This week may be decisive when it comes to legal betting in Minnesota and local bettors are hoping for some good news. If everything goes the way they hope it will, the North Star State may become the 35th in which sports betting is legal in some form.
On Thursday, the Minnesota Senate’s Finance Committee made a decision that could prove to be an important milestone in efforts to bring legal wagering to the state. The Committee voted 5-4 in favor of approving legal mobile sports betting as well as wagering at the tribal casinos in Minnesota and two of MN’s racetracks.
However, for betting to become legal, it still has to pass the State Senate. Still, there’s a realistic hope that it may happen before the end of the current legislative sessions on Monday. The tribal casino-only bill has already passed the House. This means that if the bill receives full Senate approval, there would have to be a conference committee to help reach the compromise, as the House bill did not include racetracks.
At the same time, MIGA (Minnesota Indian Gaming Association) has released a statement of its own. The state’s Native American gambling organization said that they would not support the version of the bill that is currently in the Senate. The reason for this is that it involves racetracks, unlike the bill that passed the House. It’s worth noting that Governor Walz previously stated that unless a sports betting bill has the support of Minnesota’s Native American tribes, he won’t sign it.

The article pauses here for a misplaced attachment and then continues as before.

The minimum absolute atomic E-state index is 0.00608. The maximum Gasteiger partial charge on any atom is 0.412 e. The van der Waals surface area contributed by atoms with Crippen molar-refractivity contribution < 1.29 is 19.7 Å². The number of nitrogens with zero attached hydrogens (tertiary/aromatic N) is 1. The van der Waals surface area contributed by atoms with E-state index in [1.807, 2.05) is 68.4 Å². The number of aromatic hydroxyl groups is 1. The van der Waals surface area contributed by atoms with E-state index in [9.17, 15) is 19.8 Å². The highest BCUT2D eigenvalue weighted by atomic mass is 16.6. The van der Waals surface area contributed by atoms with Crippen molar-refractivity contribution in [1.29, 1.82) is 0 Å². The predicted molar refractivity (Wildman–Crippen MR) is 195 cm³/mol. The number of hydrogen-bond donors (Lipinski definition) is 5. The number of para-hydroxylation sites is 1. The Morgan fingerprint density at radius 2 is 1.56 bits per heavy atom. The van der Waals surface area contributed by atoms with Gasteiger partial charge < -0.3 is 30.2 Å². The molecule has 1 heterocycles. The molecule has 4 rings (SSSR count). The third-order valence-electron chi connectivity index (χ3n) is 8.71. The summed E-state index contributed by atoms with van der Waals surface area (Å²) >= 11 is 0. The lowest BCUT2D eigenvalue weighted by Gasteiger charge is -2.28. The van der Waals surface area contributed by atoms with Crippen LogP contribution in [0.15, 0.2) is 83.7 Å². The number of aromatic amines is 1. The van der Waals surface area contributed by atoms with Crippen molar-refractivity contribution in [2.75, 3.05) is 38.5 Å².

In their statement, MIGA clearly stated that they oppose the expansion of non-tribal commercial gaming and that they will continue to do so in the future. The gaming industry as it’s organized today is the key to the functioning of native tribes and the whole communities rely on it.
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Despite the opposition from MIGA, a late push may still secure the sports wagering legalization before the Senate session ends. Sen. Roger Chamberlain, R-Lino Lakes, who authored the Senate bill, noted that it’s about time Minnesota legalizes sports betting. He believes that the current version of the bill benefits both the tribes and the racetracks. More importantly, it benefits the consumers in the state. It will provide Minnesota bettors the opportunity to bet both in land-based sportsbooks and on their mobile devices. Plus, the bill takes into account the concerns of Native Americans and provides a significant source of revenue for the state.
The co-author of the bipartisan House bill, Rep. Patrick Garofalo, R-Farmington, admitted that Senate and the House need to work together to reach compromise if the betting is to become legal. It’s necessary that all stakeholders are brought together to secure broad, bipartisan support for the legislation. Garofalo is hopeful that legislators can propose a bill that will satisfy the needs and answer the concerns of all stakeholders.
According to a recent survey, 57% of Minnesota residents support the legalization of sports betting.